Autism Education Facilities Wilmington DE

Local resource for autism education facilities in Wilmington, DE. Includes detailed information on local businesses that provide access to Autism Spectrum Disorders clinics, distance learning labs, autism education programs, sensory gyms, and on-site workshops, as well as advice and content on autism educational training.

The ARC of Delaware
(302) 996-9400
1016 Centre Road Suite 1
Wilmington, DE
Support Services
Early Intervention, Education, Support Organization, Therapy Providers

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AdvoServ, DE
(800) 593-4959
4185 Kirkwood-St. Georges Road
Bear, DE
Support Services
Disability Advocacy, Education, Residential Facility

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Community Legal Aid Society
(800) 292-7980 or 302-575-0660
100 West 10th St, Suite 801
Wilmington, DE
Support Services
Disability Advocacy, Legal Services

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Delaware Assistive Technology Initiative
(800) 870-DATI or (302) 651-6790
Univ of Delaware - A.I DuPont Hospital
Wilmington, DE
Support Services
Disability Advocacy, Other, Support Organization, Training/Seminars
Ages Supported
Preschool,Kindergarten,1-5 Grade,9-10 Grade,11-12 Grade,Adult

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Wanna Play Program
(610) 853-2898
8701-A West Chester Pike
Upper Darby, PA
Support Services
Camps, Early Intervention, Marriage & Family Counseling, Marriage & Family Counseling, Play Therapy, Social Skills Training, Summer Camp/ESY, Therapy Providers, Training/Seminars
Ages Supported
Preschool,Kindergarten,1-5 Grade,6-8 Grade

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Vocational Consulting Services
(302) 292-0333
106 Red Pine Circle
Newark, DE
Support Services
Education, Other
Ages Supported
9-10 Grade,11-12 Grade,Adult

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Advoserv (Private school program, age range 8-21 and adults)
(800) 593-4898
152 Locke Avenue
Woolwich Township, NJ
Support Services
Education, Private School (Multi-disability)

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Parent Information Center of Delaware (Wilmington Office)
(302) 764-3252
3707 N. Market St. (PAL Center)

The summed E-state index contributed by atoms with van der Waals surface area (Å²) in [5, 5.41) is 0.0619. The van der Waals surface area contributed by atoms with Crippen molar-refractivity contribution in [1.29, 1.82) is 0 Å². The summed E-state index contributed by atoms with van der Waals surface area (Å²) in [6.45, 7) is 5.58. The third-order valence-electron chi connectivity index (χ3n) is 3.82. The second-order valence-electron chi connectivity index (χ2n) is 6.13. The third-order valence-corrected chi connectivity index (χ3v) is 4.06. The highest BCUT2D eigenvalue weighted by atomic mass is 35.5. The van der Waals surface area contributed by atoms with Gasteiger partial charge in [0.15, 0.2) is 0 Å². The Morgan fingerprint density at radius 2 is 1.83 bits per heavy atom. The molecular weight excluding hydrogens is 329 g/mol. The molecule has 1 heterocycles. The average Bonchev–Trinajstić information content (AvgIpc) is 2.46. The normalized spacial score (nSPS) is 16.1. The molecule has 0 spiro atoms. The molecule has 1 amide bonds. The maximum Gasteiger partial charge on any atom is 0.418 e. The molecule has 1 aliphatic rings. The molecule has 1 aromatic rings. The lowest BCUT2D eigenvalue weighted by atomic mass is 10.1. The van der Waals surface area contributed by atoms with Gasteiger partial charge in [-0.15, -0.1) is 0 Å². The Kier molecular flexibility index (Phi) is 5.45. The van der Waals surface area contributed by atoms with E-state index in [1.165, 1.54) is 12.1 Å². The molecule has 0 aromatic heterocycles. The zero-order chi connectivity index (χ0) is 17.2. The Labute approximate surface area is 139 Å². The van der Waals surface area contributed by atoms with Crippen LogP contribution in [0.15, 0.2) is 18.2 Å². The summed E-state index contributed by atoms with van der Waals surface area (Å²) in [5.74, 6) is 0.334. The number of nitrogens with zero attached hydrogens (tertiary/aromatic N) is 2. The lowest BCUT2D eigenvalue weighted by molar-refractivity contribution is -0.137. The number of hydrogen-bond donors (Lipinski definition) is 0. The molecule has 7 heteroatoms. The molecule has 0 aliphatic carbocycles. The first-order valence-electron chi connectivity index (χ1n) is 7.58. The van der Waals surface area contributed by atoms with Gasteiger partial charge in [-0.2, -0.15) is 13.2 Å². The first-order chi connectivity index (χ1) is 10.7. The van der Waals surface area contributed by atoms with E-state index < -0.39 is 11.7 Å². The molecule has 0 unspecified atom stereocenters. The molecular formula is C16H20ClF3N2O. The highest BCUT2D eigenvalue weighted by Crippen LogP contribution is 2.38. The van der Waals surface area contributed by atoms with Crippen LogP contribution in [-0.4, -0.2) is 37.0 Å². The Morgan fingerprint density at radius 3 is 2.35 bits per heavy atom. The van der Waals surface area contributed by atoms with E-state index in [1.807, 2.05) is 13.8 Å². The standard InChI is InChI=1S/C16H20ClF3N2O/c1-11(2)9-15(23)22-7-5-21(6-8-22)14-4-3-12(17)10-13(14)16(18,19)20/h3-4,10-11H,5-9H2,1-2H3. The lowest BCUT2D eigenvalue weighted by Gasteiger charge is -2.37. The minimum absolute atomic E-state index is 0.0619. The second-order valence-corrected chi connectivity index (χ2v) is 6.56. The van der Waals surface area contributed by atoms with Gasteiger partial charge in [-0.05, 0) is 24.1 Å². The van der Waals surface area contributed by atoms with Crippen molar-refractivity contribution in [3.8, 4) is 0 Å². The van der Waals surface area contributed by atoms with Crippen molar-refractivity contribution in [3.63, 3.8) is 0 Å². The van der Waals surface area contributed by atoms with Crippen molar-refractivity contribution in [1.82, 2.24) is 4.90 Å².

Wilmington, DE
Support Services
Other, Support Organization

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Disabilities Law Information
(302) 575-0660
Community Service Building, 100 West 10th Street, Suite 801
Wilmington, DE
Support Services
Legal Services

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Mental Health Association in Delaware
(800) 345-6785
100 West 10th St., Suite 600
Wilmington, DE
Support Services
Government/State Agency, Other, Support Group Meetings, Support Organization

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Teaching Students With Autism About Their Learning Strengths And Weaknesses

Teaching students with autism about their learning strengths and weaknesses

Michelle Garcia Winner

Over the years, I observed so many students get upset by the fact they had “autism” or “Asperger’s Syndrome” or “ADHD” and in as much as they could verbalize these terms aloud they still didn’t seem to understand what their learning challenges actually were.

I also observed many adults explaining to students that the reason they were having difficulty socializing, studying, and learning was that they had “autism” or “Asperger’s Syndrome”, or “ADHD.” I thought this was a really abstract way of explaining to a student with limited abstract thinking how best to understand their own learning challenges. I also have observed that for many of our smart but socially not-in-step students, that they were using their label as an excuse for not working at learning new ideas; they interpreted the fact that they had a diagnostic label as a reason to not continue to learn.

I was also inspired by the writings of those who describe learning abilities and challenges given the framework that each of us have strengths and weaknesses with regards to our own brain’s design of our multiple intelligences (See books by Dr. Mel Levine and Howard Gardner).

Strengths and Weakness Lesson
The lesson I developed is about teaching our students and adults how to understand their social learning challenges in the context of their overall abilities and then how they can use their strengths to learn more strategies related to their weaknesses.

I have done this lesson with students as young as 8 years old and as old as they come.

The lesson is very simple. To save explaining it all with words, see the below chart:

graph

Here are some basic things I do as I develop this type of chart with the student:

1. Each chart is completely personalized for the person I am developing it with. It does not work at recording actual test scores showing actual competencies. The chart is about how the student perceives their own strengths and weaknesses. For this reason, you can create any categories you want.

2. Determine ideas for posting on the chart by taking time to talk to the student and listening to what they enjoy doing and what they feel they do well.

3. Always start by graphing out the strengths. It is good to have many perceived strengths. Again, strengths are not about listing academic tasks exclusively. If someone says they are really good at playing a specific computer game or Legos then we write specifically that into one category.

4. It is also important to find some areas where the student perceives they are just OK at that task, not good, nor bad. They perceive themselves to be similar to the average person in that area of functioning. With kids, you can use language such as:

a. “First tell me what you think you are really good at compared to other kids you know.”

b. After you have listed 3-5 then say, “Now tell me something you are OK at, that you a...

Click here to read the rest of this article from Autism Support Network